Five Straits Times stories that got Singapore talking

LAST year, just as it has done so for decades, The Straits Times told the story of Singapore and the issues that got it talking. These ranged from an attempt to wrest a rich widow's wealth and the shortage of C class beds in public hospitals to the controversy over what books should be allowed on the shelves of public libraries. Reporters who uncovered these stories were among the winners at the English, Malay and Tamil Media annual awards yesterday, with ST sweeping 11 of 19 prizes.

YANG YIN SAGA (Story of the Year)

This fascinating tale on the tussle over a rich widow's $40 million assets was more than a saga about money, but raised awareness on the Lasting Power of Attorney (LPA) scheme.

The saga centred on how a Chinese national, tour guide Yang Yin, allegedly manipulated wealthy widow Chung Khin Chun into giving him control of her fortune by giving him an LPA in 2012. The LPA lets people appoint guardians to make decisions on their behalf should they lose their mental faculties.

She also made him the sole beneficiary of her estate in the event of her death.

But the LPA was revoked after a court hearing last November. The saga also raised questions on how Yang was awarded permanent residency.

ST journalists Carolyn Khew and Toh Yong Chuan didn't just break the story- they also kept on top of it as it developed.

The story went viral and was picked up by the global media.

On Monday, the courts here threw out Madam Chung's previous will, leaving Yang with nothing as her fortune goes to charity.

TALES OF A TAXI 'UNCLE' (Feature of the Year)

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This is part of a three-part series that took ST's manpower correspondent Toh Yong Chuan a year to plan and complete.

Besides being a taxi driver, Mr Toh, who also bagged two other awards (Journalist of the Year and Story of the Year), also went undercover to become a security guard and eldercare worker.

Mr Toh drove the taxi for not one but 11 days, after two weeks of training - all done on his own time. In the course of his experience, Mr Toh nearly got into an accident and even developed haemorrhoids.

But his efforts paid off, resulting in a compelling tribute to taxi drivers who take people across Singapore.

The feature was widely-circulated and moved hundreds of readers to pen tributes to taxi drivers.



The National Library Board (NLB) made headlines last July when it said it would remove and pulp three children's books that had references to same-sex couples.

The books were And Tango Makes Three, about a pair of real-life penguins who hatched an egg together; The White Swan Express, about adoption; and Who's In My Family, about alternative family structures.

Readers were upset that existing books were being pulped instead of being donated. The White Swan Express and And Tango Makes Three were eventually returned to shelves in the adult section.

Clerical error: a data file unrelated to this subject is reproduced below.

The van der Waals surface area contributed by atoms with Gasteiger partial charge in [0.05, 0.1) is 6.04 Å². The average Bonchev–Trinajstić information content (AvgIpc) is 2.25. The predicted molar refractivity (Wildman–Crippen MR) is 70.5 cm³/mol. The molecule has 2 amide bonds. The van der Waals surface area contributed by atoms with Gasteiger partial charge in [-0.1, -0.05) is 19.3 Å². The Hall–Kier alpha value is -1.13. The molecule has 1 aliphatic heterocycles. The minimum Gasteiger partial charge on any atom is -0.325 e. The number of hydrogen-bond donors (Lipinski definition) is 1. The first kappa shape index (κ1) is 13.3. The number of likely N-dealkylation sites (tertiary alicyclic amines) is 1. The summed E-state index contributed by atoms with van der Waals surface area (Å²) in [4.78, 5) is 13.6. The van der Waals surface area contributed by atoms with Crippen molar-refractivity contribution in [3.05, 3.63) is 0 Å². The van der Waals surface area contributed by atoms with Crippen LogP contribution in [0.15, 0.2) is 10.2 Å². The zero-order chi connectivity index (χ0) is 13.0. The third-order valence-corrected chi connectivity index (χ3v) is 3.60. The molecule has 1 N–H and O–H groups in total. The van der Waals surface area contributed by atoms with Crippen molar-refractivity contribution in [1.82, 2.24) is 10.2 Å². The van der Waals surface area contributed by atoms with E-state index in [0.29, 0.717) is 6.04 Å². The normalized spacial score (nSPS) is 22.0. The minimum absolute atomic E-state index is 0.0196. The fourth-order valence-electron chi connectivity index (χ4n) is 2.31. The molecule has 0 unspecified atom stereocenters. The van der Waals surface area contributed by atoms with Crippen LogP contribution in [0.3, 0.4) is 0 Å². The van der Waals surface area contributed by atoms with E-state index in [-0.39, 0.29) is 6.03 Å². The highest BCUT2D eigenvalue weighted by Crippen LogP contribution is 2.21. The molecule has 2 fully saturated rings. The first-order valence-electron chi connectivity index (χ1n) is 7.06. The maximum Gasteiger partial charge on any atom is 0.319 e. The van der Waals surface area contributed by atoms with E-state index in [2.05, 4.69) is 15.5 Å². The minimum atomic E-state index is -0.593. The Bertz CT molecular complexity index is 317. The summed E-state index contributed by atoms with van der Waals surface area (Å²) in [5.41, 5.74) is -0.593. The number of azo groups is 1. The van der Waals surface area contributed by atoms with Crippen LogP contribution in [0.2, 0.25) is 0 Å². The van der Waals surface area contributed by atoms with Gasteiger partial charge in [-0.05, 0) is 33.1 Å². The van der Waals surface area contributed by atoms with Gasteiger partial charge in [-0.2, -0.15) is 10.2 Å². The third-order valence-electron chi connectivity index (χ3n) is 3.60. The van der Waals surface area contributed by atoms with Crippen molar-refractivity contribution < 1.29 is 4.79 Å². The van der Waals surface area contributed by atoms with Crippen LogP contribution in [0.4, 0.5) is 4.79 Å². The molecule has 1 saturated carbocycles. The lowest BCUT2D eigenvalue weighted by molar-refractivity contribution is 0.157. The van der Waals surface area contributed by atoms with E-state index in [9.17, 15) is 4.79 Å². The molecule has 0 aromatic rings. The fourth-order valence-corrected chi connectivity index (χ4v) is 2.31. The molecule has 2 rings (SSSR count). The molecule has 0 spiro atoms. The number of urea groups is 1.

Ms Pearl Lee, one of three nominees for the Young Journalist of the Year award, was not only able to break the story about the withdrawn titles online, but also got detailed information on the books. Her 12 subsequent stories prompted petitions and sparked a national debate on censorship.


SALMA 0904

ST's senior health correspondent Salma Khalik's story revealed a major problem festering in public healthcare - the shortage of sufficient acute hospital beds for people who cannot afford to pay for private medical care.

It highlighted the plight of patients, some of whom had to wait for two days or more for a proper bed, and the unusual steps hospitals had to take to cope with the bed crunch.

Such measures include setting up beds along the corridors of wards and housing patients in air-conditioned tents.

The story was picked up by other media, both local and foreign. It also led to many forum letters and a robust debate in Parliament.

Ms Khalik also bagged the Commentary of the Year with another health-related article that criticised the Singapore Medical Council's decision during a disciplinary hearing of a general practitioner in treating a patient.



This was the ST newsroom's most ambitious cross-media project of last year, involving 22 local newsdesk reporters, foreign correspondents and the digital content producers.

The effort was also the first major editorial collaboration with members of the Asia News Network such as Malaysia's The Star, Indonesia's The Jakarta Post and Thailand's The Nation.

Besides a 15-page print package last December, there was also a five-chapter e-book and a special microsite.

Besides essays that told emotional stories of how tsunami survivors picked up the pieces, there were interactive graphics that explained the science of a tsunami, such as a 3D animation showing how tectonic movements resulted in the tsunami.

There were also photo essays and video clips featuring survivors and government officials.


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